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Anatomy of a Hate Crime 

An opportunity missed

At one time or another, each of us has picked up a newspaper and read something that so profoundly affected us that it stuck with us for years and maybe even colored the way we look at the world.

For Hispanic immigrants, illegal and otherwise, the tale of how illegal alien and jail inmate Carlos Claros Castro was brutally beaten to death by two prison guards in Davidson County is just that kind of story.

I have no doubt that five, 10 or even 15 years from now, a Hispanic immigrant somewhere will be telling his or her wide-eyed kid or grand kid how our society doesn't value Hispanic lives as highly as it does other people's, how the two men who viciously beat Claros to death got just months in jail when everybody knows they'd have gotten a lot more time if it was some white guy citizen inmate they killed.

In the process, another generation worth of soul-warping prejudice and paranoia will be born. Why? Because the Winston-Salem Journal wrote that it was true, so it must have been. Because the Journal and several of the state's newspapers, including its Hispanic papers, whipped the Hispanic community into a frenzy over this case.

"We'll soon find out how much the life of a Hispanic immigrant is worth in Davidson County," a Journal editorial raged earlier this month. At the time, one of the prison guards, Lieutenant Ron Parker, was about to go on trial and jailer Brandon Huie had recently accepted a plea deal of just 16 months in prison on an involuntary manslaughter charge.

Huie and Parker claimed they were attempting to subdue Claros, who was in jail on a drunk driving charge, at the time of his death. The inmate was later found bruised from head to toe and lying in a pool of his own blood.

Read the Journal's editorials on the topic and you can practically hear the violin playing. An illegal immigrant inmate just couldn't get the justice a non-illegal, non-Hispanic one would get in today's cruel world, the paper and other publications repeatedly claimed without presenting one iota of hard factual data to back up their case.

The facts suggest otherwise. Huie and Parker, who wound up getting a minimum of 13 months in jail, received the toughest sentences I could find on record in this state in the death of an inmate in the 15 years worth of coverage of cases I looked at. Since official record keeping on this issue is nonexistent to spotty at best, I relied on an exhaustive search of stories on inmate deaths on Lexis-Nexis, a database of newspaper articles, and the memories of two legal experts.

It's possible I missed a case somewhere that attracted little attention, but the dozens of cases I found told a very different story. In case after case where inmates were violently injured or killed by their jailers or died after they were deliberately denied the medical help they begged for, either no one was charged, the case was thrown out or, at worst, jailers were charged with felonies and allowed to plead to misdemeanors.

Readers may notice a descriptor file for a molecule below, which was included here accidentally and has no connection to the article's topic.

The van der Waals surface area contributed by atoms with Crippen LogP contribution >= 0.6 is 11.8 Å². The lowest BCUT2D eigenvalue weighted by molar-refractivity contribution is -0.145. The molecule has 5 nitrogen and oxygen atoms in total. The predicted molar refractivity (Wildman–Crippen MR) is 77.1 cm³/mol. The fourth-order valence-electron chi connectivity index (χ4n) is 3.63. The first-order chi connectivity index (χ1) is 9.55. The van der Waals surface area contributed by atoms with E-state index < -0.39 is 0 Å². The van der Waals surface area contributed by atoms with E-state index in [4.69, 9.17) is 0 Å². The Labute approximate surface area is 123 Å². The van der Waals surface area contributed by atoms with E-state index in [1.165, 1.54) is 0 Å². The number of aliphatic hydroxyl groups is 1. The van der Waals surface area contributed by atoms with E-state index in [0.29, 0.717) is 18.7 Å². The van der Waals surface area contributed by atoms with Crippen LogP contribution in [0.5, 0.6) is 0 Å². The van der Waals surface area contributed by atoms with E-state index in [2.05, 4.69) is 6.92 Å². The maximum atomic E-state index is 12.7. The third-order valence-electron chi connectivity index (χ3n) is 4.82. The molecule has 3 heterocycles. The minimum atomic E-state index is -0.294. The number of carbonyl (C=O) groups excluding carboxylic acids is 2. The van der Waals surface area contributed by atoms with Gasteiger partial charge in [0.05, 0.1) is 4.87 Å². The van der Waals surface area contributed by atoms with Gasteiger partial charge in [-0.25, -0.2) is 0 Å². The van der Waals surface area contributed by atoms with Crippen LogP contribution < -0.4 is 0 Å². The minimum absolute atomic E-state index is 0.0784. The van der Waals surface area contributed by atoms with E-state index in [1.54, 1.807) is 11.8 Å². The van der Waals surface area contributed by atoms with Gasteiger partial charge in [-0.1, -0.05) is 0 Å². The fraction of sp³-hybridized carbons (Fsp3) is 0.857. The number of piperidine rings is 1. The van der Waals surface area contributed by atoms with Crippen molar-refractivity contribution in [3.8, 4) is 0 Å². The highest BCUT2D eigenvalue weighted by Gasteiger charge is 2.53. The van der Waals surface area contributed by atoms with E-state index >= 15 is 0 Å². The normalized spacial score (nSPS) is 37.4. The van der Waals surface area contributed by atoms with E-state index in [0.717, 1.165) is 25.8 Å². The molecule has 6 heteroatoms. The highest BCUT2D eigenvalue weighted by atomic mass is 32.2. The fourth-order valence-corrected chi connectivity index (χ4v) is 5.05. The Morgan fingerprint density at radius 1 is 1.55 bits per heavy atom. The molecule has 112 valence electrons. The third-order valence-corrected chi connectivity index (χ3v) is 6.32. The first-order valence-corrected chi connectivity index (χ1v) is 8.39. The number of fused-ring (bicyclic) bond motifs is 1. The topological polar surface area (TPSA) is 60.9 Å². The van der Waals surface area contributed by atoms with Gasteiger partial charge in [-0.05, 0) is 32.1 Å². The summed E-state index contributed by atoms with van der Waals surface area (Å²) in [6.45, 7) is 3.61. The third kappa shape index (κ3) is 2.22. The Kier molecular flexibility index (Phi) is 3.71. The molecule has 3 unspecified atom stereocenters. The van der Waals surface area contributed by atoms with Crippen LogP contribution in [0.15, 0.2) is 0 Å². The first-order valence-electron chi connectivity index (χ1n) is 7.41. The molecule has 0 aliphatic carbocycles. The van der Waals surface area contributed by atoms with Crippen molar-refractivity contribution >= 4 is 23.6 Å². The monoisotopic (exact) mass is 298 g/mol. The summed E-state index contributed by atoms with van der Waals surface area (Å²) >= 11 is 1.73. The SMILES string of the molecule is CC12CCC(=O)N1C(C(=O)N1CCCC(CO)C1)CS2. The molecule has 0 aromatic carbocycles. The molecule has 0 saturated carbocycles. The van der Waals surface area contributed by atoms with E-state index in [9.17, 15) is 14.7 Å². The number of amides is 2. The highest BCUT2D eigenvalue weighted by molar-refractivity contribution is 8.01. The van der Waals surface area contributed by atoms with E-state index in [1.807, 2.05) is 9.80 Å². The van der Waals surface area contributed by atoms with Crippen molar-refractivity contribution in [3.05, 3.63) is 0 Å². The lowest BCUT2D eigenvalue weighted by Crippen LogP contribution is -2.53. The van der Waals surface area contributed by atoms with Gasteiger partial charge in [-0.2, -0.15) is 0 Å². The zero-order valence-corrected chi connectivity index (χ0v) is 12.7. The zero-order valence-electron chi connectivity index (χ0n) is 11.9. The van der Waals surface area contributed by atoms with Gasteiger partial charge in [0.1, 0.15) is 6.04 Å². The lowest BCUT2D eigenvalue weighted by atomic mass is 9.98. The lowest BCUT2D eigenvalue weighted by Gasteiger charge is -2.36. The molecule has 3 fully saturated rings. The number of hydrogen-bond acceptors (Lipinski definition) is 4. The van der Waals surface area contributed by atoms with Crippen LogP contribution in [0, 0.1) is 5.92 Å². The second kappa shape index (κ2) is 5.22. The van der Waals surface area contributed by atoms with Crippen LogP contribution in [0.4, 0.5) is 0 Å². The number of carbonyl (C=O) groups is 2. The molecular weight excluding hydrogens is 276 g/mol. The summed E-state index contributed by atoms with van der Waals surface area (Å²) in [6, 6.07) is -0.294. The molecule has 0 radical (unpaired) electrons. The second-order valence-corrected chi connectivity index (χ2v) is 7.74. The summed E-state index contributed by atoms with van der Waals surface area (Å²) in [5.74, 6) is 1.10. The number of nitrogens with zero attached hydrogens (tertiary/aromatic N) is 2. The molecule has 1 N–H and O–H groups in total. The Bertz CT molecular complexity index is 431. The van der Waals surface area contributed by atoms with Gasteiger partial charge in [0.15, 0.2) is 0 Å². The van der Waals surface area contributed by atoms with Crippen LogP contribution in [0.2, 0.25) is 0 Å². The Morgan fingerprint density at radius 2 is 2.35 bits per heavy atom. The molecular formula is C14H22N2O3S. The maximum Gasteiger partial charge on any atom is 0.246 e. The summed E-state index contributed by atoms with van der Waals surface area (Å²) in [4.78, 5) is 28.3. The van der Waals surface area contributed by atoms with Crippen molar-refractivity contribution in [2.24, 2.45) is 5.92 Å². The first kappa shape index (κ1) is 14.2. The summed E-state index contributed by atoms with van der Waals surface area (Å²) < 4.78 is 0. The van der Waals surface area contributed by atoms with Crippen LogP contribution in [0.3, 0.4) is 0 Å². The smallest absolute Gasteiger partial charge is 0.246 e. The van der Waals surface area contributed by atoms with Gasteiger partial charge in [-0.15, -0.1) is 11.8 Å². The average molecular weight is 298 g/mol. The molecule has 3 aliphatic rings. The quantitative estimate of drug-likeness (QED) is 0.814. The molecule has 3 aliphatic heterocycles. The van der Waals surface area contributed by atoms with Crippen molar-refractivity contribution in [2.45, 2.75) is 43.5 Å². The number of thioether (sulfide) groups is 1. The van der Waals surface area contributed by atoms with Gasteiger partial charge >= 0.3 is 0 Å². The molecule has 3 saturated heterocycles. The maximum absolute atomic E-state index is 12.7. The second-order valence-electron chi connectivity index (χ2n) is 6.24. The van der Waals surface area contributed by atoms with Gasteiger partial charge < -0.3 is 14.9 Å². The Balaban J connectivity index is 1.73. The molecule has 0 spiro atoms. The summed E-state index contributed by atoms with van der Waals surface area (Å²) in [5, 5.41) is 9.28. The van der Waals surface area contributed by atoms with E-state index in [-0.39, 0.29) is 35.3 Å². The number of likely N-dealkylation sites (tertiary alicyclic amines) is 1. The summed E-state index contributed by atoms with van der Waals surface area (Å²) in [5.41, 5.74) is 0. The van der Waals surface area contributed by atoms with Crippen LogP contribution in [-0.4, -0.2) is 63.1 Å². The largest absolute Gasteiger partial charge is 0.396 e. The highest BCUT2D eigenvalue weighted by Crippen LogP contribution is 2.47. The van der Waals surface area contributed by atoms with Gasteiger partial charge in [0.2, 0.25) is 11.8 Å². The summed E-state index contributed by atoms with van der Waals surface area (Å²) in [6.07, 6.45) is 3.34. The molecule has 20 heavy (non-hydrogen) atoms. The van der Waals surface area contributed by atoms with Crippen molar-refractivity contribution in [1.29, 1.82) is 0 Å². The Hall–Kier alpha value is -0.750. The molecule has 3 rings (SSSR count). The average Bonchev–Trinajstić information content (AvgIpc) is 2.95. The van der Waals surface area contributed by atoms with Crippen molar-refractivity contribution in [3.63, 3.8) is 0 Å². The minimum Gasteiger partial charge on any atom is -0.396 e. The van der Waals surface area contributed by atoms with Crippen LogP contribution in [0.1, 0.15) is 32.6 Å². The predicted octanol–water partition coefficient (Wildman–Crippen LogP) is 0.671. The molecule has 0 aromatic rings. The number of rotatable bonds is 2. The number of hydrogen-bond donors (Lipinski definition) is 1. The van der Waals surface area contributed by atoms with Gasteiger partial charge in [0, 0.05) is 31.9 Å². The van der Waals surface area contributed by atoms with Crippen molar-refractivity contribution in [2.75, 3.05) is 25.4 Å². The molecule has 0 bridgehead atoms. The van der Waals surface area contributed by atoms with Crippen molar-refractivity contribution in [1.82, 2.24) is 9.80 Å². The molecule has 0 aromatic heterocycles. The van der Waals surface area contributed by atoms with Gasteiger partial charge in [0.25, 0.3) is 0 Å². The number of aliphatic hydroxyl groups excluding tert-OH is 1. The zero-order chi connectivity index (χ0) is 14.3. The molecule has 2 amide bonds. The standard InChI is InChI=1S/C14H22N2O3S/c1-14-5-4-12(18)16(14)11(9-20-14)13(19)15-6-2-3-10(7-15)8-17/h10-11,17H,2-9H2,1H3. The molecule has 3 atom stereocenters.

The truth here is more likely that Claros' death led to relatively tough charges for his jailers because he was an illegal Hispanic immigrant and the Hispanic community got involved.

To its credit, the Journal did note in an April article, after four months of ethnically divisive coverage, that legal experts considered the charges against Huie and Parker "a rarity" because in this country, officers involved in inmate deaths usually aren't charged criminally. The paper then proceeded to crank out another four months of ethnically charged coverage that repeatedly left out that key fact.

Meanwhile, the family of 50-year-old Gary Rummer still doesn't have the answers they've been seeking for three years. Rummer, a non-Hispanic American citizen who was jailed in New Hanover County in 2003 for failing to perform community service after a 2002 DWI conviction, died of a broken neck and severe head injury that allegedly occurred while a deputy was attempting to handcuff him. Some investigative records in that case remain sealed and no one has been charged, which for this state is pretty typical.

Local law enforcement and the FBI have failed to charge Mecklenburg County Sheriff's officers in recent years for the brutal beatings of both black and white inmates. One of the beatings was caught on a video tape that shows the officers stomping on an inmate's head after he was already subdued. These inmates were also American citizens.

The real outrage here is how little regard we have in general for inmates' lives, particularly when the crimes they commit are far less serious than the ones committed against them in jail by law enforcement officers. This was one of those rare cases that could have been used to drive that point home to the public, and it's a damned shame that opportunity was thrown away.

Got a story idea? E-mail Tara at tara.servatius@ creativeloafing.com.

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